Family volunteerism: Teaching grandkids civic responsibility offers rewards for all

By Kimberly Blaker

Volunteering is an excellent way for families to make a difference in their communities, and the benefits extend back to those offering their time and skills. Perhaps nothing is more rewarding than knowing you’ve made a difference in someone’s life. What’s more, volunteering raises children’s sense of civic responsibility, and is an excellent bonding experience with grandkids. It’s builds skills and offers socialization opportunities for all ages. 

Regardless of where you live, countless volunteer opportunities are available, and there’s something to fit every family’s talents and interests. Such as:

Help out at an animal shelter. Cats and dogs spend days, weeks, and often longer cooped up in small kennels or crates with little opportunity to exercise or socialize. Offer to spend an afternoon walking dogs or playing with cats. There are many other things you can do for a shelter, too. You can transport a pet to a new home, clean kennels, donate supplies, or help find loving homes through social media.

Adopt a road or park for cleanup.Most states have adopt-a-highway programs. These typically require a signed contract for a period of two to four years with a promise to clean up a designated area two to four times a year. Alternatively, you could pick an unsightly city street and head out to clean up the debris. Keep kids safe by requiring them to stay off the road and picking up litter only on the boulevard. If you have younger grandkids, park cleanup is a safer option.

Help build a house with Habitat for Humanity. This organization helps build and renovate homes for families in need of safe shelter. Visit to find your local Habitat organization, and ask how you can help. Habitat also offers a teen volunteer program.

Send letters to military members overseas. Veterans, new recruits, and deployed troops deserve and need to know just how much we appreciate their dedication and service to our country. For more information, visit 

Hold a coat, blanket, and backpack drive for the
Homelessness exists in every community throughout the country, whether visible or not. Homeless people are always in need of warm coats and blankets as well as a way to easily carry their bare necessities. Coordinate with a local homeless shelter, and set up several drop off locations in your community. Then create and pass out flyers on grocery store and laundromat bulletin boards, share them on social media, or email family and friends to help spread the word.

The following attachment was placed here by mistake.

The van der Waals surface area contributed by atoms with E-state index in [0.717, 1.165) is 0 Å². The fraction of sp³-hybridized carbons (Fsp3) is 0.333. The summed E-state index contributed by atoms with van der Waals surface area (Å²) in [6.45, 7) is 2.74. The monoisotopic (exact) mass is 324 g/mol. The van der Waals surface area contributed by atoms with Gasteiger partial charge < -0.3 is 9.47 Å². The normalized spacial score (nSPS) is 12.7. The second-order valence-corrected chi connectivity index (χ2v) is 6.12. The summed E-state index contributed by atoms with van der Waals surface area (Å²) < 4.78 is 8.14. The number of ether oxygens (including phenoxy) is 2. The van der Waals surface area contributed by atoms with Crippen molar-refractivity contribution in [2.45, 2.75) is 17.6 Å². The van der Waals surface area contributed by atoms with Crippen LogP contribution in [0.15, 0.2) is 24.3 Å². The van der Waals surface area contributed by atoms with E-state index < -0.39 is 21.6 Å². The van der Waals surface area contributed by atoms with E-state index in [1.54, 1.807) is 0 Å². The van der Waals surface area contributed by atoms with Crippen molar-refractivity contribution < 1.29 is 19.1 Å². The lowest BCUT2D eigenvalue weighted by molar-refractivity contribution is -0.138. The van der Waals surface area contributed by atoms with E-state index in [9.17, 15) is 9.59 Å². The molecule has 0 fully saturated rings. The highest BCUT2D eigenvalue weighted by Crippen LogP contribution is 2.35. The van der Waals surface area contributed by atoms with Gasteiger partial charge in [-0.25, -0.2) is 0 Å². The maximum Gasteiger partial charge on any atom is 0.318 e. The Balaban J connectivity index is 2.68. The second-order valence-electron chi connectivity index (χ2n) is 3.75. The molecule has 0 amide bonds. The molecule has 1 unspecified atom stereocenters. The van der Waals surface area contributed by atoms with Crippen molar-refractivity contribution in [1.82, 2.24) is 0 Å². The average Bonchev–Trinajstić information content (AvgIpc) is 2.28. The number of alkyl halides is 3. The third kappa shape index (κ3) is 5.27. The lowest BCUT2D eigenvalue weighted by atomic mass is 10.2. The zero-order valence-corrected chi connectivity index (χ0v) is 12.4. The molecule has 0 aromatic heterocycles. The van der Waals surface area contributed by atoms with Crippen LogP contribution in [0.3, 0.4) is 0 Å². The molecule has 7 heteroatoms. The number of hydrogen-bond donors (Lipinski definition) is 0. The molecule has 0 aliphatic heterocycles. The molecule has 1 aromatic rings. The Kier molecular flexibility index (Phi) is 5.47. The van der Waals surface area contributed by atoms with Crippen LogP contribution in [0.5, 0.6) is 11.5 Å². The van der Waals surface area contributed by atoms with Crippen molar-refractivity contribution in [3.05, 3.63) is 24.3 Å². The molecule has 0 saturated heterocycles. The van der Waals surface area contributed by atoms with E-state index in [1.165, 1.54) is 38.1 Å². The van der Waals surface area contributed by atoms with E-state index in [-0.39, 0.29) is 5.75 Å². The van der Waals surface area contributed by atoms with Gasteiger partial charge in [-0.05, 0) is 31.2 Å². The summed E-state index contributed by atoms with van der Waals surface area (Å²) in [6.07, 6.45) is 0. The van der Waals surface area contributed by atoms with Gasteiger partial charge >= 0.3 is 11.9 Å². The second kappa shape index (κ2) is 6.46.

Volunteer at a soup kitchen or food pantry. People that are impoverished or homeless are always in need of nutritious food and meals. Search online for local soup kitchens and food pantries. Then call and speak to the manager, and offer your family’s service. Be sure to mention the age of your grandkids in case there are age restrictions. At a soup kitchen, you can help prepare and serve a meal or do kitchen cleanup. For a food pantry, help with stocking or putting together food baskets for families in need. Some pantries also need delivery assistance since many low-income families don’t have transportation to pick up their food supply.  

Help an older adult by running errands. Do you know an older person who doesn’t drive or own a vehicle? Offer to transport them to do their errands and grocery shopping. If it’s too difficult for the older person to go out, you could offer to do the errands for them.

Put together care kits for homeless shelters. Ask local businesses to donate items for the homeless care kits you plan to create. The following are useful items to include in each kit: toothpaste, toothbrush, dental floss, a comb, bar of soap, shampoo, a package of hand wipes, razor, shaving cream, protein bars, and other small useful items. Any food items should be non-perishable and require no preparation.  

Help someone who’s visually impaired. Search online for your local organization for the visually impaired and offer your help. A visually impaired person may need assistance with cleaning, cooking, yard work, or errands. You can also ask the organization about other ways you can help.

Hold a bake sale for a charity.Pick your favorite charity, and hold a bake sale to raise funds for it. Just ask a busy local business or grocery store if you can set up a table on a given day for your charity bake sale. Then invite family and friends to pitch in and help with the baking.

Plant seeds or greenery along a highway or main street. Check with your city first. Then contact management at local nurseries and ask them to donate plants or seeds for the project. Plant only native flowers, shrubs, and trees that won’t require watering or maintenance  

Rake, mow or remove snow for a disabled person. If you don’t know anyone who’s disabled, ask coworkers or friends if they know of someone. Or do an online search for disability organizations in your area.  

Share these ideas with your grandkids and see what triggers their enthusiasm. Then make a family plan to put it into action. You’ll all be rewarded as a result.

Non-profit volunteer opportunities

Allegheny Valley Association of Churches

1913 Freeport Rd.

Natrona Heights, PA 15065 (724) 226-0606

Food Pantry

East End Cooperative Ministry

6140 Station St. Pittsburgh, PA 15206 (412) 361-5549

Food Pantry 

Focus on Renewal (FOR)

701 Chartiers Ave. McKees Rocks, PA 15136
(412) 331-1685

Food Pantry, clothing distribution

In Service of Seniors: North

North Hills Community Outreach

(412) 307-0069

In Service of Seniors: Pittsburgh

221 Penn Ave.

Wilkinsburg, PA 15221

(412) 345-7420

Jubilee Association

2005 Wyandotte St. Pittsburgh, PA 15219
(412) 261-5417 

Soup Kitchen

Salvation Army Western Pennsylvania Division

PO Box 742

700 N. Bell Ave. Carnegie, PA 15106 (412) 446-1500

South Hills Interfaith Movement

5301 Park Ave.

Bethel Park, PA 15102 (412) 854-9120